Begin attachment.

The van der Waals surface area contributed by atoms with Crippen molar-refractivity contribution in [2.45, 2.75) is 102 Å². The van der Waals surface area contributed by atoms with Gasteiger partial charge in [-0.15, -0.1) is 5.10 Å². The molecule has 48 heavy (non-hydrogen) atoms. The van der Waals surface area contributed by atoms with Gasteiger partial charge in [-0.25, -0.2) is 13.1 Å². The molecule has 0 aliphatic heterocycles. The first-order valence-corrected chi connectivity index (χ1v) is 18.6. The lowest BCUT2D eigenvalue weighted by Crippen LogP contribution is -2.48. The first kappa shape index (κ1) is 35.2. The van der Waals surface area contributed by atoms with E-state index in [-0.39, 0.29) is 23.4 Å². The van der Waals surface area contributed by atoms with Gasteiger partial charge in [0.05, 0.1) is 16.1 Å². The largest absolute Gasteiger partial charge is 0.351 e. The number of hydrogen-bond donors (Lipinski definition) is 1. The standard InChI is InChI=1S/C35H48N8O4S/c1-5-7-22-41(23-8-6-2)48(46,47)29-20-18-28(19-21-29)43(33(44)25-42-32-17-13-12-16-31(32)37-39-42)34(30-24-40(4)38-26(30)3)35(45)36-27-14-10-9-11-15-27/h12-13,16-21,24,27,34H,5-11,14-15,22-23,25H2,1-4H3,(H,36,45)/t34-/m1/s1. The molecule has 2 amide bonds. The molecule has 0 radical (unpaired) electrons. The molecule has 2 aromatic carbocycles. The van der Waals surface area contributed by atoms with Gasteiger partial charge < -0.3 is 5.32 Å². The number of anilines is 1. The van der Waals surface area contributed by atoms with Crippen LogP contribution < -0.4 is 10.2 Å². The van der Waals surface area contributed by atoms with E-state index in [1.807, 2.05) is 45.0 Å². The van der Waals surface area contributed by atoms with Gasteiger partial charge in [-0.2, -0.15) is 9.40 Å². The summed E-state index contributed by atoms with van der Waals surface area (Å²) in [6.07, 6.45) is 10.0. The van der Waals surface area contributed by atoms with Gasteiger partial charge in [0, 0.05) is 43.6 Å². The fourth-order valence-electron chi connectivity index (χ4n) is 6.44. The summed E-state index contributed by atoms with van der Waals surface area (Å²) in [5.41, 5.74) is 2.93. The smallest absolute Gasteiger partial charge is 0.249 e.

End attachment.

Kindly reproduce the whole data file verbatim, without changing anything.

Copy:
The van der Waals surface area contributed by atoms with Crippen molar-refractivity contribution in [2.45, 2.75) is 102 Å². The van der Waals surface area contributed by atoms with Gasteiger partial charge in [-0.15, -0.1) is 5.10 Å². The molecule has 48 heavy (non-hydrogen) atoms. The van der Waals surface area contributed by atoms with Gasteiger partial charge in [-0.25, -0.2) is 13.1 Å². The molecule has 0 aliphatic heterocycles. The first-order valence-corrected chi connectivity index (χ1v) is 18.6. The lowest BCUT2D eigenvalue weighted by Crippen LogP contribution is -2.48. The first kappa shape index (κ1) is 35.2. The van der Waals surface area contributed by atoms with E-state index in [-0.39, 0.29) is 23.4 Å². The van der Waals surface area contributed by atoms with Gasteiger partial charge in [0.05, 0.1) is 16.1 Å². The largest absolute Gasteiger partial charge is 0.351 e. The number of hydrogen-bond donors (Lipinski definition) is 1. The standard InChI is InChI=1S/C35H48N8O4S/c1-5-7-22-41(23-8-6-2)48(46,47)29-20-18-28(19-21-29)43(33(44)25-42-32-17-13-12-16-31(32)37-39-42)34(30-24-40(4)38-26(30)3)35(45)36-27-14-10-9-11-15-27/h12-13,16-21,24,27,34H,5-11,14-15,22-23,25H2,1-4H3,(H,36,45)/t34-/m1/s1. The molecule has 2 amide bonds. The molecule has 0 radical (unpaired) electrons. The molecule has 2 aromatic carbocycles. The van der Waals surface area contributed by atoms with Gasteiger partial charge < -0.3 is 5.32 Å². The number of anilines is 1. The van der Waals surface area contributed by atoms with Crippen LogP contribution < -0.4 is 10.2 Å². The van der Waals surface area contributed by atoms with E-state index in [1.807, 2.05) is 45.0 Å². The van der Waals surface area contributed by atoms with Gasteiger partial charge in [-0.2, -0.15) is 9.40 Å². The summed E-state index contributed by atoms with van der Waals surface area (Å²) in [6.07, 6.45) is 10.0. The van der Waals surface area contributed by atoms with Gasteiger partial charge in [0, 0.05) is 43.6 Å². The fourth-order valence-electron chi connectivity index (χ4n) is 6.44. The summed E-state index contributed by atoms with van der Waals surface area (Å²) in [5.41, 5.74) is 2.93. The smallest absolute Gasteiger partial charge is 0.249 e.